What's in SB175

2013-05-19T00:00:00Z What's in SB175Gazette State Bureau The Billings Gazette
May 19, 2013 12:00 am  • 

HELENA — Senate Bill 175, sponsored by Sen. Llew Jones, R-Conrad, and signed into law May 6, is an extensive revision of how Montana funds its public schools. Here’s a quick look at its major elements:

Basic entitlement payment: Increases and revises this lump sum state payment to each school district. The payment for high school districts goes from $262,000 this school year to $290,000 next school year, and $300,000 in fiscal 2015. Similar increases occur for elementary and middle school payments.

The payment also will increase incrementally when enrollment in a district surpasses a minimum level. For example, if your elementary school district has more than 250 kids, the payment goes up $2,000 for every 25 additional kids.

Per-student state aid: This aid has an inflationary increase of 0.89 percent this year and 2.08 percent next year.

Achievement data payment: The state will pay each district $10 per student this year to fund participation in an electronic data system tracking student achievement. The amount increases to $15 per student next year and $20 the year after that.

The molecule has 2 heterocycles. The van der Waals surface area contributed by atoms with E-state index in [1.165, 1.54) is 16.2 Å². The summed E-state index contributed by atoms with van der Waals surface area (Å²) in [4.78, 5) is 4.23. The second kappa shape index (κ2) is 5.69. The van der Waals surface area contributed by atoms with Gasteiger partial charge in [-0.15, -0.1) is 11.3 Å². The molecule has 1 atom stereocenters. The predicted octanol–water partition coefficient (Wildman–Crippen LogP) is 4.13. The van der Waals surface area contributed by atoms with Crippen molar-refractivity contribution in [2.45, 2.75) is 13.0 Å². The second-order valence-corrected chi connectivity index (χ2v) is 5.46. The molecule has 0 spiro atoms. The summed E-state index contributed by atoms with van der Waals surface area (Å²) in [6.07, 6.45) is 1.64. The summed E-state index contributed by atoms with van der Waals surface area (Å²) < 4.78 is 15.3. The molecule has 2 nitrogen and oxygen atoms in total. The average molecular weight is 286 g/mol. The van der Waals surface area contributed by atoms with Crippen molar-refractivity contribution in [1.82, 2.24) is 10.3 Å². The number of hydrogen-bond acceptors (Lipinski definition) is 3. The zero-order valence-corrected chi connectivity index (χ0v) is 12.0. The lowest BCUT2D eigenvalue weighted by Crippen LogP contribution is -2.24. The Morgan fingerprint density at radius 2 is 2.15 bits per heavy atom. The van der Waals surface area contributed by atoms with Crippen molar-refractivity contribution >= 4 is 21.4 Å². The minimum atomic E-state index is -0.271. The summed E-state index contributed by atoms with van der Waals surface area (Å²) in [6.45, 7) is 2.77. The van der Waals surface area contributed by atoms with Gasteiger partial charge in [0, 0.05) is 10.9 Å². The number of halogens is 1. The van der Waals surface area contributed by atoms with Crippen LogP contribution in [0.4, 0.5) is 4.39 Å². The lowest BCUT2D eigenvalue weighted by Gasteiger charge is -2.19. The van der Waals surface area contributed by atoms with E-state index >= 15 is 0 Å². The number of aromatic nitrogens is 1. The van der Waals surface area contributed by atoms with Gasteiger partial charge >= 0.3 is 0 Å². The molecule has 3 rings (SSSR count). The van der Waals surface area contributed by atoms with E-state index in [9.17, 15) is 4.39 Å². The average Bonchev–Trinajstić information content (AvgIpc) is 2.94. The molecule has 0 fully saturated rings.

Money for unusual enrollment increases: If a school district anticipates student enrollment growth of 4 percent or 40 students, whichever is lower, it can get additional state funding that year.

Oil-and-gas tax revenue distribution: School districts with oil-and-gas production get to keep a portion of oil-and-gas tax revenue, up to 130 percent of their general fund budget. Under current law, any excess goes to the state treasury.

Under SB175, that excess oil-and-gas revenue is distributed to neighboring school districts seeing impacts from development.

Also, under current law, school districts must budget oil-and-gas revenue for at least 45 percent of their general fund. SB175 reduces that threshold to 25 percent, giving these districts more flexibility in spending that tax revenue.

Property tax relief: Beginning in the 2014-15 school year, SB175 is designed to freeze local school property taxes, which can be raised without a vote when a school district has higher budget authority. It uses natural-resource tax revenue to fund the tax freeze.

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